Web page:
As these notes caused inflation Emperor Huizong decided in 1105 to replace the Jiaozi with a new form of banknote called the Qianyin (錢引). Despite this inflation kept growing and a nominal mín was only exchanged for a handful of cash coins. The root cause of this inflation was attributed to the fact that the Song government didn't back their paper money up with a sufficient number of coins so the Song decided to raise the amount of stocked coins in vain as it did not curve the inflation. Despite there only being around seven hundred thousand iron cash coins in circulation around 3.780.000 mín of banknotes were in circulation which rose to 4.140.000 mín, while an additional 5,300,000 mín in banknotes were issued in 1204 at which point between 400 and as low as 100 cash coins were accepted per 1 mín. Local governments such as the Sichuanese government had to sell off tax exemption certificates, silver, gold and titles of its offices because of the inflationary policies around paper money. One of the causes of inflation was the outflow of currency to the neighbouring Jin dynasty to the north, which is why iron cash coins were introduced in border regions such.[3][4] In 1192 the exchange rate between iron cash coins and Jiaozi banknotes was fixed at 770 wén per guàn by Emperor Guangzong, but inflation would still remain an issue despite these measures.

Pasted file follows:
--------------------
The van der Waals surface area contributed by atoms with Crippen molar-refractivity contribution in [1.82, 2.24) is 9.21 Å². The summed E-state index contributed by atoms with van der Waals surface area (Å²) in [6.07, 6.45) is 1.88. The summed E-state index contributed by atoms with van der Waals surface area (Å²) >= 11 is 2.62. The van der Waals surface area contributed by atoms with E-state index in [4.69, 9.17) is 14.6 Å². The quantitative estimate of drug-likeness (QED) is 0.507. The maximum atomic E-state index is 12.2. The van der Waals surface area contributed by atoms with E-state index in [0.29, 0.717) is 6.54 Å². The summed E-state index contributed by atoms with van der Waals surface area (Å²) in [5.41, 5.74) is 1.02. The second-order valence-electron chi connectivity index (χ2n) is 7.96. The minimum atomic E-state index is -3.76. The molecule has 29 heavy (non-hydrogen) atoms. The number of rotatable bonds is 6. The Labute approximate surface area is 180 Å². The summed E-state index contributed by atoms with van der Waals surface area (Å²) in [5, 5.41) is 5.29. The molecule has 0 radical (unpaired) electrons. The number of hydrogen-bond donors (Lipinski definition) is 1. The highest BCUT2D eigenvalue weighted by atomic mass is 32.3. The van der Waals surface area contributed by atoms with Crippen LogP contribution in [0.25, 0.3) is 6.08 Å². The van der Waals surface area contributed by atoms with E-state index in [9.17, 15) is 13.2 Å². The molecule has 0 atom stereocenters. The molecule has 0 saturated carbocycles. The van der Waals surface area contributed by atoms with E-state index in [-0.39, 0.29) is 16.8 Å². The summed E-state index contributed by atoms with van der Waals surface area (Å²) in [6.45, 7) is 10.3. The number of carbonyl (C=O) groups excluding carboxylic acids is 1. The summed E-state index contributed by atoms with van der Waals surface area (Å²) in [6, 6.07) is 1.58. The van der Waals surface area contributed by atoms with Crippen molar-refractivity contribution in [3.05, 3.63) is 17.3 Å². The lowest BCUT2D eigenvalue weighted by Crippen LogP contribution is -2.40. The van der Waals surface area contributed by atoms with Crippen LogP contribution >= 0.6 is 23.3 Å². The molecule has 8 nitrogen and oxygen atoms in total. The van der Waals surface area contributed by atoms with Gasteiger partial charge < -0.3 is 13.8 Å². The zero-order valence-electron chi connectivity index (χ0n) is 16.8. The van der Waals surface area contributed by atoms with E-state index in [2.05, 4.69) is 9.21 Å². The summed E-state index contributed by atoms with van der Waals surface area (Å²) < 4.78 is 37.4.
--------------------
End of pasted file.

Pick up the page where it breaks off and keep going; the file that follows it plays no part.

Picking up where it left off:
Long after being abolished the Jiaozi continued to circulate until in 1256 a currency reform replaced the leftover Jiaozi banknotes and remaining iron cash coins with the Huizi.[5]

See alsoEdit


  1. ^ "Paper Money in Premodern China". 2000 ff. © Ulrich Theobald - - An Encyclopaedia on Chinese History, Literature and Art. May 10, 2016. Retrieved February 6, 2018.